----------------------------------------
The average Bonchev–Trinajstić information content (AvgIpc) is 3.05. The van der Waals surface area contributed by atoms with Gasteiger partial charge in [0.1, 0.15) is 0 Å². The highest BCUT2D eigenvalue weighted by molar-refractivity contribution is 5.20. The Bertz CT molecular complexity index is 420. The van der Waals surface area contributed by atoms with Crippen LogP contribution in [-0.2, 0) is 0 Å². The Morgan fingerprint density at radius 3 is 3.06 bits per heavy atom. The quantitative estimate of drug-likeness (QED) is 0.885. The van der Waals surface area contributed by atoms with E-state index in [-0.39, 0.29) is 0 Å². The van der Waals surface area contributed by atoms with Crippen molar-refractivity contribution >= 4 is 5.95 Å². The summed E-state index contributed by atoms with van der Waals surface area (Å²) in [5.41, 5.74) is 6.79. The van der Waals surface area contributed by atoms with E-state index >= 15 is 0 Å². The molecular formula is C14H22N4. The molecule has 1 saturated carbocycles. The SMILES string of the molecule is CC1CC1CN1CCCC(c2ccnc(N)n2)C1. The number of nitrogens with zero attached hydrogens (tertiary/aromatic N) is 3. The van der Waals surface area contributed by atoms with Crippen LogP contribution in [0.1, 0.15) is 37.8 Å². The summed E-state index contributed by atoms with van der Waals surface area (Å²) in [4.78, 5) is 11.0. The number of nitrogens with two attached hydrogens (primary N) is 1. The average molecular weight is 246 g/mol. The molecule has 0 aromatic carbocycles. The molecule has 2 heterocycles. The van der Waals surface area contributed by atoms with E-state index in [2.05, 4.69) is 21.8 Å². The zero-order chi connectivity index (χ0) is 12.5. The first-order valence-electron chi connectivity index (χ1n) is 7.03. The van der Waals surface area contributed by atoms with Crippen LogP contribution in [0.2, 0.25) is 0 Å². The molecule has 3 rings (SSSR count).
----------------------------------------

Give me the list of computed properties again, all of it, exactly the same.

The average Bonchev–Trinajstić information content (AvgIpc) is 3.05. The van der Waals surface area contributed by atoms with Gasteiger partial charge in [0.1, 0.15) is 0 Å². The highest BCUT2D eigenvalue weighted by molar-refractivity contribution is 5.20. The Bertz CT molecular complexity index is 420. The van der Waals surface area contributed by atoms with Crippen LogP contribution in [-0.2, 0) is 0 Å². The Morgan fingerprint density at radius 3 is 3.06 bits per heavy atom. The quantitative estimate of drug-likeness (QED) is 0.885. The van der Waals surface area contributed by atoms with E-state index in [-0.39, 0.29) is 0 Å². The van der Waals surface area contributed by atoms with Crippen molar-refractivity contribution >= 4 is 5.95 Å². The summed E-state index contributed by atoms with van der Waals surface area (Å²) in [5.41, 5.74) is 6.79. The van der Waals surface area contributed by atoms with E-state index >= 15 is 0 Å². The molecular formula is C14H22N4. The molecule has 1 saturated carbocycles. The SMILES string of the molecule is CC1CC1CN1CCCC(c2ccnc(N)n2)C1. The number of nitrogens with zero attached hydrogens (tertiary/aromatic N) is 3. The van der Waals surface area contributed by atoms with Crippen LogP contribution in [0.1, 0.15) is 37.8 Å². The summed E-state index contributed by atoms with van der Waals surface area (Å²) in [4.78, 5) is 11.0. The number of nitrogens with two attached hydrogens (primary N) is 1. The average molecular weight is 246 g/mol. The molecule has 0 aromatic carbocycles. The molecule has 2 heterocycles. The van der Waals surface area contributed by atoms with E-state index in [2.05, 4.69) is 21.8 Å². The zero-order chi connectivity index (χ0) is 12.5. The first-order valence-electron chi connectivity index (χ1n) is 7.03. The van der Waals surface area contributed by atoms with Crippen LogP contribution in [0.2, 0.25) is 0 Å². The molecule has 3 rings (SSSR count).